The Oklahoman, 15 May 2015 - Regarding "Momentum building for justice reform" (Point of View, May 9): J.C. Watts recommends "shortening prison sentences for nonviolent offenders - or diverting people from prison altogether" to reduce prison costs. What he doesn't say: Nonviolent offenders are drug users supporting their addiction selling drugs to other users. Oklahoma isn't the place to rethink 100 years of failed attempts to control narcotics and "dangerous drugs" by criminal laws prohibiting possession or sale of drugs. It started with the federal Harrison Act (opium, 1912), leading every state to prosecute drug users/sellers since the 1930s. Former Congressman Watts and his task force on federal corrections reform need to determine whether criminal justice systems are suitable for folks addicted to drugs. They may discover drug addictions increased during the "war on drugs." Invest taxpayer money in treatment programs. That's much cheaper than doubling Oklahoma's prison population. Transfer narcotic enforcement officers to street patrols. Let them arrest real criminals.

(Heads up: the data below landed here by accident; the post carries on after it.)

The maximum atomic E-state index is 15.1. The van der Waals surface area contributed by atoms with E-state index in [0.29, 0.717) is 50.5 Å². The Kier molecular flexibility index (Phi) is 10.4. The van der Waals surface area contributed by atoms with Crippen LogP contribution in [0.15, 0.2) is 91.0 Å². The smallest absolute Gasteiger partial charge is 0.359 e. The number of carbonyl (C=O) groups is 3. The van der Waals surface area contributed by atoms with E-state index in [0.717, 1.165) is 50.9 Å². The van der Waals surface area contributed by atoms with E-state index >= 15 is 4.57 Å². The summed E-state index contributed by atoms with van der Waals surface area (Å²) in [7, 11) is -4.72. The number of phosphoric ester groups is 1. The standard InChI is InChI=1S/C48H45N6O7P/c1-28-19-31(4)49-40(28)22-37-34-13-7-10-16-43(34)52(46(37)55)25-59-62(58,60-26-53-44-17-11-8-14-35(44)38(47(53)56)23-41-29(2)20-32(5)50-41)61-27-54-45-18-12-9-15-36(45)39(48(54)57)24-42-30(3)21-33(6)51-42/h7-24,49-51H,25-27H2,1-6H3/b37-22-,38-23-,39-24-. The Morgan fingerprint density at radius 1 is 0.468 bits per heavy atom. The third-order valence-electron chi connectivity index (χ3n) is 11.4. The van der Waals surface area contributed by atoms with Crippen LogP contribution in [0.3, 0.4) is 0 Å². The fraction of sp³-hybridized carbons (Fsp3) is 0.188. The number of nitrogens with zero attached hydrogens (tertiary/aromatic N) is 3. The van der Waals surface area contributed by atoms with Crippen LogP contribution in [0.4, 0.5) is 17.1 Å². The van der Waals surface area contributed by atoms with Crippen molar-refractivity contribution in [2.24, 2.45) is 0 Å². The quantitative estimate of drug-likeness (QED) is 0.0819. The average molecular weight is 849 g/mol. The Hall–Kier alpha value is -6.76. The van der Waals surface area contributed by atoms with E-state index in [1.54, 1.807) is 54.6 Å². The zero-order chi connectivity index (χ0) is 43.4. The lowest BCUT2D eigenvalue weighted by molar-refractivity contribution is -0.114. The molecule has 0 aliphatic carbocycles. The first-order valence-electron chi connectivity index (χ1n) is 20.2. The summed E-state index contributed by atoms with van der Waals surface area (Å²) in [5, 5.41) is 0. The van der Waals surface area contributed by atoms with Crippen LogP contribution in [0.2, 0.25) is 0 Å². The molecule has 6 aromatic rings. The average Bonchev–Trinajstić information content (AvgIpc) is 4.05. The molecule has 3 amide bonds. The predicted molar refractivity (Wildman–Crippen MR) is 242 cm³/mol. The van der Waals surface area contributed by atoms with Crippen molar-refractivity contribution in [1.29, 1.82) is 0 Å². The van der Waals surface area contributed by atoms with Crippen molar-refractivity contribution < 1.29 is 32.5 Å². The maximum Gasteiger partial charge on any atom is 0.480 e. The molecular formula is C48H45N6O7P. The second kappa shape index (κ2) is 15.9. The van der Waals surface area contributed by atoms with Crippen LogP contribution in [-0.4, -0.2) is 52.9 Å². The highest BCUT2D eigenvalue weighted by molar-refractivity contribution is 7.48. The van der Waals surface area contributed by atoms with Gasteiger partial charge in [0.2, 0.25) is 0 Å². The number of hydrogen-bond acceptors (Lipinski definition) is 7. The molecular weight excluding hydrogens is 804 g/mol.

US OK: PUB LTE: Time To Declare Peace In Failed Drug War
The Oklahoman, 10 May 2015 - Regarding "Law an example of why more reform is needed" (Our Views, May 3): When it comes to preventing drug use, mass incarceration is a cure worse than the disease. The drug war is not the promoter of family values some would have us believe. Children of inmates are at risk of educational failure, joblessness, addiction and delinquency. Not only do the children lose out, but society as a whole does too. Incarcerating nonviolent drug offenders alongside hardened criminals is the equivalent of providing them with a taxpayer-funded education in criminal behavior. Prisons transmit violent habits rather than reduce them. Nonviolent drug offenders are eventually released, with dismal job prospects because of criminal records.